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Ethics for a Digital Age


Edited By Bastiaan Vanacker and Don Heider

Thematically organized around three of the most pressing ethical issues of the digital age (shifting of professional norms, moderating offensive content, and privacy), this volume offers a window into some of the hot-button ethical issues facing a society where digital has become the new normal. Straddling an applied ethical and theoretical approach, the research represented not only reflects on how our ethical frameworks have been changed and challenged by digital technology, but also provides insights for those confronted with specific ethical dilemmas related to digital technology. With contributions from established experts and up-and-coming scholars alike, this book cuts across disciplines and with appeal to communication scholars, philosophers, and anyone with an interest in ethics and technology.
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Concluding Remarks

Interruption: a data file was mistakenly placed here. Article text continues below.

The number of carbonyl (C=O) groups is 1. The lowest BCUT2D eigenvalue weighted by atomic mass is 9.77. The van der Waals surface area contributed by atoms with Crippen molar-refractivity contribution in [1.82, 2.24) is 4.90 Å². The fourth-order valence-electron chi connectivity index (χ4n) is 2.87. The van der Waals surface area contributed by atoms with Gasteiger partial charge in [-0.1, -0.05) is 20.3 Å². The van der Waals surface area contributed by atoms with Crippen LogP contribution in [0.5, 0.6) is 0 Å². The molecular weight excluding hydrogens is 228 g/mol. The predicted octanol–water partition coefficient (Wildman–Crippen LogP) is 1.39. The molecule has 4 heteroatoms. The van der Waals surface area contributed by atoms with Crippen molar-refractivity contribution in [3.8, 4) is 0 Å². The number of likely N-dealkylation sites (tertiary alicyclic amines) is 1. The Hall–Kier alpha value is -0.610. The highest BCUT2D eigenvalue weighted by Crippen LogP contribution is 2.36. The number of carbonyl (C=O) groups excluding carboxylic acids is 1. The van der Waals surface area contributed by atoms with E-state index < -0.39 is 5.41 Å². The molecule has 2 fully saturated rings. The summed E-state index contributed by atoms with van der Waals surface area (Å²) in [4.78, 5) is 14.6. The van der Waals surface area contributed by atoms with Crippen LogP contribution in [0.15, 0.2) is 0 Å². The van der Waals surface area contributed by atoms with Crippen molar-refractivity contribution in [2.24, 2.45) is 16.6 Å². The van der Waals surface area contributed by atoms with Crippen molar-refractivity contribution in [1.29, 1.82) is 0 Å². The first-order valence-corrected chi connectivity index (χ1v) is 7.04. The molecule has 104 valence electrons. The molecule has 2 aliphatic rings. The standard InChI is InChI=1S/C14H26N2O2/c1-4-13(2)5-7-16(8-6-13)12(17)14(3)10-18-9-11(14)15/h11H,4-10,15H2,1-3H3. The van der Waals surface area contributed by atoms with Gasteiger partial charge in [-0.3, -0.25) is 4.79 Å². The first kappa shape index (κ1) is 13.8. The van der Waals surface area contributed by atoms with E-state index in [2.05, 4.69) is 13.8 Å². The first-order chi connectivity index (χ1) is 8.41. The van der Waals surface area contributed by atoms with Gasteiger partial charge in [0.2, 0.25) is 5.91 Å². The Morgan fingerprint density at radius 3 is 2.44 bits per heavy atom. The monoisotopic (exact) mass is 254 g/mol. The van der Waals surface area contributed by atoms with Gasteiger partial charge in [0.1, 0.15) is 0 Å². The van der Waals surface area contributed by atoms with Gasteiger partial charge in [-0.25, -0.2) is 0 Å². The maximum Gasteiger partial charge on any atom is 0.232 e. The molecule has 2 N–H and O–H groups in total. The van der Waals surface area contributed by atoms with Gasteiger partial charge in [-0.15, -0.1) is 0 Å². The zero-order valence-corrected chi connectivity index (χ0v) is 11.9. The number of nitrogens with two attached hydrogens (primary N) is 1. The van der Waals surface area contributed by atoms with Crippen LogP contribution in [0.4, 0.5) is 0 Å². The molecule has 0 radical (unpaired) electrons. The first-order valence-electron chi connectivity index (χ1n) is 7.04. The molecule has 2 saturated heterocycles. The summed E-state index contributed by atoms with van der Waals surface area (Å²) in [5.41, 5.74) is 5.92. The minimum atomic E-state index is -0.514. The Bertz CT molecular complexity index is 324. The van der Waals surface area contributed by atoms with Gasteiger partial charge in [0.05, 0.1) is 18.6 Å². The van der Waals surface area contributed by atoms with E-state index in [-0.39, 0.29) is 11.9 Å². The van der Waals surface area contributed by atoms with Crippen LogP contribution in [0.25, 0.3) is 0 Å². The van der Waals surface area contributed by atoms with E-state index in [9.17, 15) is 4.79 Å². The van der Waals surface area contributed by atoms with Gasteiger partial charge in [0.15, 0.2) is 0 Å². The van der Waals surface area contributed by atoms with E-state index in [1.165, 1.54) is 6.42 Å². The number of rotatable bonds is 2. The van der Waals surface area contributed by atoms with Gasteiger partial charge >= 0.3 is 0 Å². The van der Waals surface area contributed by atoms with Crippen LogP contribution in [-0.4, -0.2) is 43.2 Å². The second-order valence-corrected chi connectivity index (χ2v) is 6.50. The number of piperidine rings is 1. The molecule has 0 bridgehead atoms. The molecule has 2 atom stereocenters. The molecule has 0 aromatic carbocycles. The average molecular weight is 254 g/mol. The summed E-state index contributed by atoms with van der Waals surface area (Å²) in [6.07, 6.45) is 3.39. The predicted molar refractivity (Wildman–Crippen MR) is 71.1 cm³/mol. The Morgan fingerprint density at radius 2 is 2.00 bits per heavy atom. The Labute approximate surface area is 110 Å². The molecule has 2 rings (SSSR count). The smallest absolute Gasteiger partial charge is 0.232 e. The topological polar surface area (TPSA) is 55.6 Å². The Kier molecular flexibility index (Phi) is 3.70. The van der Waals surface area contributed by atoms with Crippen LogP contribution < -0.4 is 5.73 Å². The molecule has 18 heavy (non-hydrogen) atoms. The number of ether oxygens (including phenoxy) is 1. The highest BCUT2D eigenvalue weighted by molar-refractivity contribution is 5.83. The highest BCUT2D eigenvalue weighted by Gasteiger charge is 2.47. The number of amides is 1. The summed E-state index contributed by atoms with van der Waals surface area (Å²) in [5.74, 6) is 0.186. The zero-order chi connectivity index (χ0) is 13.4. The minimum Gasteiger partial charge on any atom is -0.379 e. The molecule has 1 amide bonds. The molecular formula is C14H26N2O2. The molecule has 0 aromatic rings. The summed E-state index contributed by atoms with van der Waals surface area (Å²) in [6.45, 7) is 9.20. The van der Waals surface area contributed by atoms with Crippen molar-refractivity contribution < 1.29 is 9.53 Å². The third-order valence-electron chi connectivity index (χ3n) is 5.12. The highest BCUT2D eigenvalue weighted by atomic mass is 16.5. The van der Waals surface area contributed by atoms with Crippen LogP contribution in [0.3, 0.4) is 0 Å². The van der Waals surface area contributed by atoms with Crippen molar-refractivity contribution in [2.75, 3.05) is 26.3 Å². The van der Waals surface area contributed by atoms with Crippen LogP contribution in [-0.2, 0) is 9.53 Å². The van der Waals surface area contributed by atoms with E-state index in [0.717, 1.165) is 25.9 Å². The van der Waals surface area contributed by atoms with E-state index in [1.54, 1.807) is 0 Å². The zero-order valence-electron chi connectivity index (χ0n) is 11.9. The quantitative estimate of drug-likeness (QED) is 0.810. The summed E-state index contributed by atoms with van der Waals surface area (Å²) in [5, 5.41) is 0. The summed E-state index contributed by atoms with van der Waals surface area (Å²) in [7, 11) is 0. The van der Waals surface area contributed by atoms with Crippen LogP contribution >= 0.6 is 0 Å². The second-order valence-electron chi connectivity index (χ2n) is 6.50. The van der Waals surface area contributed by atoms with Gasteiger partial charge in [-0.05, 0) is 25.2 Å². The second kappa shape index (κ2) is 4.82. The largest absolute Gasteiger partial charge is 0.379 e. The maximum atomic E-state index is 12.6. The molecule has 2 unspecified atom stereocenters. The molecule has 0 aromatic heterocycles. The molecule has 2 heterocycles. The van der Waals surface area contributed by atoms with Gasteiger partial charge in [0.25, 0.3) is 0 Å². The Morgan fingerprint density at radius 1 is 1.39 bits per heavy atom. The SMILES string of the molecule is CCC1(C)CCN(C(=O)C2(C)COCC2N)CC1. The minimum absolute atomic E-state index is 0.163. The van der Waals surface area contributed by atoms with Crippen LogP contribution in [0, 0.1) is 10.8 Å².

In his Foreword for the previous volume in this series based on research presented at Loyola University’s Annual International Symposium on Digital Ethics, Charles Ess (2012) noted that digital ethics (DE) would develop along two tracks. He identified a foundational trajectory that would explore fundamental changes to our ethical frameworks precipitated by digital technologies and, second, a more applied research trajectory that would deal with the expanding range of ethical problems presented to us by the proliferation of digital devices. A few years down the road, the essays in this volume demonstrate that we are still on this double trajectory and highlight the need to keep these two projects interconnected.

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